(913) 232-4112 foundation@cor.org

Ways to Give

Thank you for considering a planned gift to support lasting impact of Church of the Resurrection mission and ministry.

How to Give

When the church or foundation receives assets as a beneficiary under a will or trust after the donor’s death, the gift is known as a “Legacy Gift.” Legacy Gifts can be made from a variety of asset classes such as cash, securities, qualified retirement plan/IRA assets, the death benefit from life insurance, or real estate. All gifts are welcome. For more information, download our Legacy Gift Planning Guide. Are you looking for more information about an IRA Qualified Charitable Distribution? Find out more here.

We encourage you to complete and return a Donor Declaration form that will guide the use of your Legacy Gift to the church or foundation.

We would love the opportunity to connect and answer questions. You can reach us at foundation@cor.org.

To include Church of the Resurrection in your plans, use our legal name and Federal Tax ID:

Legal Name: The Church of the Resurrection Foundation
Federal Tax ID Number: 05-0525052

Current Gift

  • Cash/securities/real estate/mineral interests
  • Charitable Lead Trust
  • Designated Fund/Donor Advised Fund
  • IRA Qualified Charitable Distribution 
  • Life Insurance (policy ownership transfer)

Deferred Gift

  • Bequest under Will/Distribution under Trust
  • Donor retained life estate in residence/farm
  • Life Insurance/commercial annuity (beneficiary designation)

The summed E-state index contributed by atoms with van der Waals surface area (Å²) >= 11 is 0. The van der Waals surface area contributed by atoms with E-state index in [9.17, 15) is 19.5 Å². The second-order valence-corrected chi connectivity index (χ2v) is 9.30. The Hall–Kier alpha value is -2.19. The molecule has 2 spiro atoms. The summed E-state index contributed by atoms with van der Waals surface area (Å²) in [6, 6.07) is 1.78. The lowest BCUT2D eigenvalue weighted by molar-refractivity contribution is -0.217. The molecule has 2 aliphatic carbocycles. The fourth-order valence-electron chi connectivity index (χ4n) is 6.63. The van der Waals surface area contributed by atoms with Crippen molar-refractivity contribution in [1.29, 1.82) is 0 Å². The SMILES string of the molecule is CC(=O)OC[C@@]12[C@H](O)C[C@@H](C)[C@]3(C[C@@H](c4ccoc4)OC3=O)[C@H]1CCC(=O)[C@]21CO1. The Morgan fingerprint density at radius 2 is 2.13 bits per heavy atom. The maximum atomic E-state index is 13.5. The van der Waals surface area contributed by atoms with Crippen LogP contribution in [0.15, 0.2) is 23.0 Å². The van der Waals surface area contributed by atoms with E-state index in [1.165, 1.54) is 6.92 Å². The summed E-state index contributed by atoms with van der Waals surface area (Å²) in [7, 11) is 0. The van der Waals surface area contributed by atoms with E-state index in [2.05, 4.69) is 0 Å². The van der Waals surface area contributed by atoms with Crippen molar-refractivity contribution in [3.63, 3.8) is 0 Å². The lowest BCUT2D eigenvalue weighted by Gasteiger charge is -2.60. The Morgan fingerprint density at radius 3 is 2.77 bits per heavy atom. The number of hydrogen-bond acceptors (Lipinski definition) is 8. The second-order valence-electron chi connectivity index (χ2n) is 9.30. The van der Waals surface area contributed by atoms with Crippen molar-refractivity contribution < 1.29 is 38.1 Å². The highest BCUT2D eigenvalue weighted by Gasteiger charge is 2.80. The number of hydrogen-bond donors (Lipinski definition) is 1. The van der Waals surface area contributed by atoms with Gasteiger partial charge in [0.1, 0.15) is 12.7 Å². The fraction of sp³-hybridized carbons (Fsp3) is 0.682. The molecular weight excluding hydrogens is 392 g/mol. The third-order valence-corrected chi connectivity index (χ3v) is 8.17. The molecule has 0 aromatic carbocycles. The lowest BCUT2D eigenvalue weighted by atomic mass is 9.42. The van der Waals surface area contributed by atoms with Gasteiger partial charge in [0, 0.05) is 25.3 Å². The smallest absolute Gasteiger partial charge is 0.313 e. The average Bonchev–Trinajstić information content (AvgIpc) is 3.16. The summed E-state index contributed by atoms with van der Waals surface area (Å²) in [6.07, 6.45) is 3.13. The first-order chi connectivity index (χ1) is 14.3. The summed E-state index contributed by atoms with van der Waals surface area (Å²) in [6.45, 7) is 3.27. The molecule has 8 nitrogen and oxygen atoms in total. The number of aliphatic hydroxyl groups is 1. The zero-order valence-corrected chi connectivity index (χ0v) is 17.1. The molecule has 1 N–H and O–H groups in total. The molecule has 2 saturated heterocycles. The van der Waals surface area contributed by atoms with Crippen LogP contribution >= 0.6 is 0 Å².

• Retirement Plan (beneficiary designation)

Donor Retained Income Gift

  • Charitable Gift Annuity
  • Charitable Remainder Annuity Trust
  • Charitable Remainder Unitrust

Details About Gift Types

Learn how to make a gift that provides tax benefits and even life income. Discover how to give the best gift to meet your needs and life situation.

A gift of stock is one of the easiest methods to make a gift. If the stock has appreciated, the donor not only avoids the capital gains tax on the appreciation but also receives a charitable deduction for the full fair market value of the stock at the time of contribution.
Donor Advised Funds
The Resurrection Foundation offers Donor Advised Funds as a convenient option for giving to your favorite ministry. By establishing such a fund at the Foundation, you can minimize your taxes by making charitable gifts to your fund, but decide later which charities will benefit.


The Benefits of a Donor Advised Fund include:

  • You can make a gift to your Fund at the time most convenient for you and receive an immediate charitable deduction.